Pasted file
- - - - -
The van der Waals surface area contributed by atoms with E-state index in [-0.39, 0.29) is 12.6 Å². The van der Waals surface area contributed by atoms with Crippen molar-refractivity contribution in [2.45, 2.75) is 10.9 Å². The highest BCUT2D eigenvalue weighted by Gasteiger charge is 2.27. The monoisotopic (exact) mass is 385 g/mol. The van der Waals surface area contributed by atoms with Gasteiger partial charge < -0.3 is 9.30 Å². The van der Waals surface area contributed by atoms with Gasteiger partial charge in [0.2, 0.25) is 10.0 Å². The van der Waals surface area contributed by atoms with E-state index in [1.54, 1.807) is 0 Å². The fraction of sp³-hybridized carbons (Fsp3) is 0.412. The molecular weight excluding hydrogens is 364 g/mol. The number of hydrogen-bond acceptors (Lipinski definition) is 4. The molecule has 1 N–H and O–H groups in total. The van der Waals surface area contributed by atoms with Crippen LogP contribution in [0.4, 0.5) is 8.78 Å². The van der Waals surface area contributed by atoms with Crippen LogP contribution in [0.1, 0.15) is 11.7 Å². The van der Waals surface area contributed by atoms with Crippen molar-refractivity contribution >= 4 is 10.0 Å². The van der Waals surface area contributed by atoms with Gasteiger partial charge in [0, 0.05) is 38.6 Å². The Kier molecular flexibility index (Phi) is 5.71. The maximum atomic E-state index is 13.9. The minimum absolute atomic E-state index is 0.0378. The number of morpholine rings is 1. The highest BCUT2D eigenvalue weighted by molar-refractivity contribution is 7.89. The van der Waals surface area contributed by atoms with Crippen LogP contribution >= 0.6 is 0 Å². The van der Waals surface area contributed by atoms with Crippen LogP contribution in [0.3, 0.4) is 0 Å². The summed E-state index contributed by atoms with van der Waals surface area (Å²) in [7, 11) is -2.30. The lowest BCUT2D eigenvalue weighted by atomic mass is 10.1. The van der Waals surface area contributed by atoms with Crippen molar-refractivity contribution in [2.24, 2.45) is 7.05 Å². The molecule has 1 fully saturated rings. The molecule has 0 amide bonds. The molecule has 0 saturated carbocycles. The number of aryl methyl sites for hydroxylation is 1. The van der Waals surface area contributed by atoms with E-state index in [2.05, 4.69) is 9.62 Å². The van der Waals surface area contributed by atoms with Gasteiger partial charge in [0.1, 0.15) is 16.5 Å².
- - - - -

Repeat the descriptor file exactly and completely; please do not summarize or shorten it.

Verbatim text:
The van der Waals surface area contributed by atoms with E-state index in [-0.39, 0.29) is 12.6 Å². The van der Waals surface area contributed by atoms with Crippen molar-refractivity contribution in [2.45, 2.75) is 10.9 Å². The highest BCUT2D eigenvalue weighted by Gasteiger charge is 2.27. The monoisotopic (exact) mass is 385 g/mol. The van der Waals surface area contributed by atoms with Gasteiger partial charge < -0.3 is 9.30 Å². The van der Waals surface area contributed by atoms with Gasteiger partial charge in [0.2, 0.25) is 10.0 Å². The van der Waals surface area contributed by atoms with E-state index in [1.54, 1.807) is 0 Å². The fraction of sp³-hybridized carbons (Fsp3) is 0.412. The molecular weight excluding hydrogens is 364 g/mol. The number of hydrogen-bond acceptors (Lipinski definition) is 4. The molecule has 1 N–H and O–H groups in total. The van der Waals surface area contributed by atoms with Crippen LogP contribution in [0.4, 0.5) is 8.78 Å². The van der Waals surface area contributed by atoms with Crippen LogP contribution in [0.1, 0.15) is 11.7 Å². The van der Waals surface area contributed by atoms with Crippen molar-refractivity contribution >= 4 is 10.0 Å². The van der Waals surface area contributed by atoms with Gasteiger partial charge in [0, 0.05) is 38.6 Å². The Kier molecular flexibility index (Phi) is 5.71. The maximum atomic E-state index is 13.9. The minimum absolute atomic E-state index is 0.0378. The number of morpholine rings is 1. The highest BCUT2D eigenvalue weighted by molar-refractivity contribution is 7.89. The van der Waals surface area contributed by atoms with Crippen LogP contribution >= 0.6 is 0 Å². The van der Waals surface area contributed by atoms with Crippen LogP contribution in [0.3, 0.4) is 0 Å². The summed E-state index contributed by atoms with van der Waals surface area (Å²) in [7, 11) is -2.30. The lowest BCUT2D eigenvalue weighted by atomic mass is 10.1. The van der Waals surface area contributed by atoms with Crippen molar-refractivity contribution in [2.24, 2.45) is 7.05 Å². The molecule has 1 fully saturated rings. The molecule has 0 amide bonds. The molecule has 0 saturated carbocycles. The number of aryl methyl sites for hydroxylation is 1. The van der Waals surface area contributed by atoms with E-state index in [2.05, 4.69) is 9.62 Å². The van der Waals surface area contributed by atoms with Gasteiger partial charge in [0.1, 0.15) is 16.5 Å².